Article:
One Iraqi family, brought to the United States from war-torn Baghdad and resettled in Boise with refugee status, may soon face an eviction notice at their new home.
In two weeks, Walid and Samira Waheed and their three children will reach the end of their six months of rental assistance. They have no savings, and, largely because of the declining job market, they have not found work. They do not have rent money for March.
"I am happy in Boise," Walid Waheed said. "Please help us."
Waheed is just the tip of the iceberg. More than 1,000 refugees resettled in Idaho in the last year, most expecting to quickly find jobs and become self-sufficient.
But now, with their welcome benefits running out and no work in sight, refugee families are facing the stark possibility of becoming internally displaced people in the very nation that offered them refuge.
"Those that are not working or earning an income and those that are not on SSI [Social Security] income are running out of money," said Larry Jones, executive director of World Relief, one of the refugee agencies that operates in Boise. "I think it's a serious situation—and it doesn't take too much imagination to put the pieces together ... what if we have people that are being moved out of their apartments and we have a snap of cold?"
At the Fairview Crossing apartments on Fairview Avenue, Waheed and another family are two weeks away from missing their rent. According to community manager Barbara Seguin Du Haime, another two families have funding through March, but come April, she will have nine refugee families facing eviction.
"I was just amazed to learn that there aren't solutions out there," she said. "What happens to Boise? Are we going to have tent cities?"
While Waheed lived in a nice apartment in Baghdad, many refugees in Boise have come from tent cities in Asia and Africa.
Three Bhutanese refugees in their 20s who live at Fairview Crossing, are also running out of time to raise rent money. They lived half of their lives in bamboo huts with plastic roofs in refugee camps in Nepal, but have adapted quickly to living with running water and electricity and television.
"It's far better than what we came from," said Narad Ghimerey, a Bhutanese refugee. "But nowadays it is full of worries."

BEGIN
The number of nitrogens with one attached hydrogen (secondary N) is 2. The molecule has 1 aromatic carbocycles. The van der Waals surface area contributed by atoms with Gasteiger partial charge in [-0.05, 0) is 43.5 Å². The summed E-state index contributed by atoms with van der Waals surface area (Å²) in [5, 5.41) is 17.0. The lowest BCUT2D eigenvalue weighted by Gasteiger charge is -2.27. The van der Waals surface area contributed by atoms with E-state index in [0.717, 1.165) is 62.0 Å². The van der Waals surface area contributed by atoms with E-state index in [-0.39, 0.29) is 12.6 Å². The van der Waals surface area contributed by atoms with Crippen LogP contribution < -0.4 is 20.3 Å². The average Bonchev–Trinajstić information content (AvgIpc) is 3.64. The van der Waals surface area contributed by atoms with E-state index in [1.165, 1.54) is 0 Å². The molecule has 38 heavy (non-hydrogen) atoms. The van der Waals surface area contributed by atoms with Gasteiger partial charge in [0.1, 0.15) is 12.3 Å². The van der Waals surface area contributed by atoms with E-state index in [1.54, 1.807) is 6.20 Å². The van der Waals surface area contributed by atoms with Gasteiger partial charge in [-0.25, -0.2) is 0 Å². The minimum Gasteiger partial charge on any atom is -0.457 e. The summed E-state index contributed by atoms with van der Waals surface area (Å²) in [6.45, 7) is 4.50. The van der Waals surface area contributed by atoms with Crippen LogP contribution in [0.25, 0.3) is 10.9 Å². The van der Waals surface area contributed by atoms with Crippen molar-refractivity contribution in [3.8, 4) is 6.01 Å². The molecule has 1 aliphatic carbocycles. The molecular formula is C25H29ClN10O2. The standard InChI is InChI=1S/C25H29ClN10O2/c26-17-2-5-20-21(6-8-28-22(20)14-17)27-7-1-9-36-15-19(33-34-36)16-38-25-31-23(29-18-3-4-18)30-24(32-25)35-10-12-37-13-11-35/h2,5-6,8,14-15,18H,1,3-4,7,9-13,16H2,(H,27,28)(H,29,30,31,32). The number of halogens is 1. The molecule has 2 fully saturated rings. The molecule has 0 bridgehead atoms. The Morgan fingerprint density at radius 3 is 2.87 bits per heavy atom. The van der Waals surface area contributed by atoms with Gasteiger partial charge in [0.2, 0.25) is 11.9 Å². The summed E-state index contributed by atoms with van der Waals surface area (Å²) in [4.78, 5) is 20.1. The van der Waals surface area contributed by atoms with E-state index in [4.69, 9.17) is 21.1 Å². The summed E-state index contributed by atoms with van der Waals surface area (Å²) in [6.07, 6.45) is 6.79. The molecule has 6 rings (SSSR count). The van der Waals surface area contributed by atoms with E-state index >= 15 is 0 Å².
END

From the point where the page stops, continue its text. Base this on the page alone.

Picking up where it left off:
Seguin Du Haime is in contact with both World Relief and the International Rescue Committee, which provides rent checks for refugees for five to eight months, depending on which grants and federal programs they have available. She also contacted some of Idaho's congressional delegation last week to make them aware of this quickly approaching deadline.
It is not something the refugee agencies take lightly, but neither do they appear to have a solution.
"We've had cases on the verge of eviction, but we've been able to help them," said Leslye Moore, IRC's regional director.
Both IRC and World Relief are looking outside of Boise for jobs in the agricultural sector, placing a few refugees at dairies where their housing is provided. They are trying to develop regional handicraft markets and relying on the generosity of churches, the community and, in the end, property managers who will do the evicting.
"This has become humanitarian now," Jones said.
That means agencies—with expertise in resettlement across the globe—are even considering lowering standards of living, which require a clean furnished apartment for each family. And, with record numbers of Americans losing their homes and homeless shelters and low-income housing full, Jones is actually talking about tent cities in Boise.
"Bhutanese refugees say 'why are we wasting their money ... in the camp we had two families in a hut, and it was just fine,'" Jones said.
The U.S. Office for Refugee Resettlement, which grants money to states and to private resettlement agencies to ease refugees' transition to the United States and, ideally, to help them become self-sufficient in four to six months, is operating under last year's budget constraints and cannot grant additional housing money without an act of Congress.
Jones said World Relief is still compiling the numbers, but needs about $5,000 a month to continue paying rent for unemployed refugees.
Moore, at IRC, said communities across the country that have taken in refugees are all facing the same dilemma: a potential wave of refugees losing their housing.
"It's a real possibility across the country," Moore said. "It's almost a question of playing God. Are you going to bring them here to have a difficult resettlement experience, or are you going to leave them there to die?"